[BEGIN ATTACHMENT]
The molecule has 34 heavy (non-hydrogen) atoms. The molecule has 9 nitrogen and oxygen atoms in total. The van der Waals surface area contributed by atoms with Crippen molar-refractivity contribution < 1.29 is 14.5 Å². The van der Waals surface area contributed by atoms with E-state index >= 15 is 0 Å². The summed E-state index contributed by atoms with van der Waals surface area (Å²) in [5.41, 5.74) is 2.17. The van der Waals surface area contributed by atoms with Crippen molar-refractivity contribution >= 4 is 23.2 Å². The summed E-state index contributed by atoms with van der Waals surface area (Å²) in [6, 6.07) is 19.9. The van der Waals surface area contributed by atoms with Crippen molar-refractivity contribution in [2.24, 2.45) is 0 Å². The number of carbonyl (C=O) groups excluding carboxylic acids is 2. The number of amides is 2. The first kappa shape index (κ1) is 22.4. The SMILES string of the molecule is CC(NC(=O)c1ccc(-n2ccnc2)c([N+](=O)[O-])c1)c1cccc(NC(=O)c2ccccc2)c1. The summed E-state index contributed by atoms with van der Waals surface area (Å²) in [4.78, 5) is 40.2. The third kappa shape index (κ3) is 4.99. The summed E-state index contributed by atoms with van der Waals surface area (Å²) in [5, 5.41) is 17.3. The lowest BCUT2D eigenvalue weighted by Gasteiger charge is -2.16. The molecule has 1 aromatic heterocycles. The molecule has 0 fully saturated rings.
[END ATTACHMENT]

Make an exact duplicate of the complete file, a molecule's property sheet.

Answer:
The molecule has 34 heavy (non-hydrogen) atoms. The molecule has 9 nitrogen and oxygen atoms in total. The van der Waals surface area contributed by atoms with Crippen molar-refractivity contribution < 1.29 is 14.5 Å². The van der Waals surface area contributed by atoms with E-state index >= 15 is 0 Å². The summed E-state index contributed by atoms with van der Waals surface area (Å²) in [5.41, 5.74) is 2.17. The van der Waals surface area contributed by atoms with Crippen molar-refractivity contribution >= 4 is 23.2 Å². The summed E-state index contributed by atoms with van der Waals surface area (Å²) in [6, 6.07) is 19.9. The van der Waals surface area contributed by atoms with Crippen molar-refractivity contribution in [2.24, 2.45) is 0 Å². The number of carbonyl (C=O) groups excluding carboxylic acids is 2. The number of amides is 2. The first kappa shape index (κ1) is 22.4. The SMILES string of the molecule is CC(NC(=O)c1ccc(-n2ccnc2)c([N+](=O)[O-])c1)c1cccc(NC(=O)c2ccccc2)c1. The summed E-state index contributed by atoms with van der Waals surface area (Å²) in [4.78, 5) is 40.2. The third kappa shape index (κ3) is 4.99. The summed E-state index contributed by atoms with van der Waals surface area (Å²) in [5, 5.41) is 17.3. The lowest BCUT2D eigenvalue weighted by Gasteiger charge is -2.16. The molecule has 1 aromatic heterocycles. The molecule has 0 fully saturated rings.